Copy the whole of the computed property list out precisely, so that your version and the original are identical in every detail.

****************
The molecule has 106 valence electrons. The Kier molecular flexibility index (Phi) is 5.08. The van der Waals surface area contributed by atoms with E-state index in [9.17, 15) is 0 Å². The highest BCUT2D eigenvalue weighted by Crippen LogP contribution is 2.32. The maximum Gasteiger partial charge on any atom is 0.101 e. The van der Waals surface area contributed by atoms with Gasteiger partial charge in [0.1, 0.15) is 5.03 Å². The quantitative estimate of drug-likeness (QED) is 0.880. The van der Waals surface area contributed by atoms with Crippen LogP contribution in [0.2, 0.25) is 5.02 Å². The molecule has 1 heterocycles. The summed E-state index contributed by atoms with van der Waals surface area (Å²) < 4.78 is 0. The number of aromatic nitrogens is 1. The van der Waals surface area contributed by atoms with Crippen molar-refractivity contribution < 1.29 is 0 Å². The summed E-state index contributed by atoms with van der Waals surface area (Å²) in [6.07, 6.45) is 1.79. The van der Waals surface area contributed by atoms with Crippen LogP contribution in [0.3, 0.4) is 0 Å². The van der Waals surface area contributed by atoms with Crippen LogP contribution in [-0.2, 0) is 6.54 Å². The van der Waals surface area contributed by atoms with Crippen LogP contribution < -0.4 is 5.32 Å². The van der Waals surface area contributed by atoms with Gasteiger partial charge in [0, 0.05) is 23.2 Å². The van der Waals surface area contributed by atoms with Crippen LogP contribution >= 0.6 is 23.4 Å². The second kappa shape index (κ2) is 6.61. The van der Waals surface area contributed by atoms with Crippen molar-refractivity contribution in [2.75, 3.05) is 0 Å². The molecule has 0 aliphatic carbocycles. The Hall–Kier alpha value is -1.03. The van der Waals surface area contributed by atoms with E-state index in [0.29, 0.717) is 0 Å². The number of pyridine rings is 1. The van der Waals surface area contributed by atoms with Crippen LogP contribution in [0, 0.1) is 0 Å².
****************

The molecule has 106 valence electrons. The Kier molecular flexibility index (Phi) is 5.08. The van der Waals surface area contributed by atoms with E-state index in [9.17, 15) is 0 Å². The highest BCUT2D eigenvalue weighted by Crippen LogP contribution is 2.32. The maximum Gasteiger partial charge on any atom is 0.101 e. The van der Waals surface area contributed by atoms with Gasteiger partial charge in [0.1, 0.15) is 5.03 Å². The quantitative estimate of drug-likeness (QED) is 0.880. The van der Waals surface area contributed by atoms with Crippen LogP contribution in [0.2, 0.25) is 5.02 Å². The molecule has 1 heterocycles. The summed E-state index contributed by atoms with van der Waals surface area (Å²) < 4.78 is 0. The number of aromatic nitrogens is 1. The van der Waals surface area contributed by atoms with Crippen molar-refractivity contribution < 1.29 is 0 Å². The summed E-state index contributed by atoms with van der Waals surface area (Å²) in [6.07, 6.45) is 1.79. The van der Waals surface area contributed by atoms with Crippen LogP contribution in [0.3, 0.4) is 0 Å². The van der Waals surface area contributed by atoms with Crippen LogP contribution in [-0.2, 0) is 6.54 Å². The van der Waals surface area contributed by atoms with Crippen LogP contribution < -0.4 is 5.32 Å². The van der Waals surface area contributed by atoms with Gasteiger partial charge in [0, 0.05) is 23.2 Å². The van der Waals surface area contributed by atoms with Crippen LogP contribution >= 0.6 is 23.4 Å². The second kappa shape index (κ2) is 6.61. The van der Waals surface area contributed by atoms with Crippen molar-refractivity contribution in [2.75, 3.05) is 0 Å². The molecule has 0 aliphatic carbocycles. The Hall–Kier alpha value is -1.03. The van der Waals surface area contributed by atoms with E-state index in [0.29, 0.717) is 0 Å². The number of pyridine rings is 1. The van der Waals surface area contributed by atoms with Crippen LogP contribution in [0, 0.1) is 0 Å².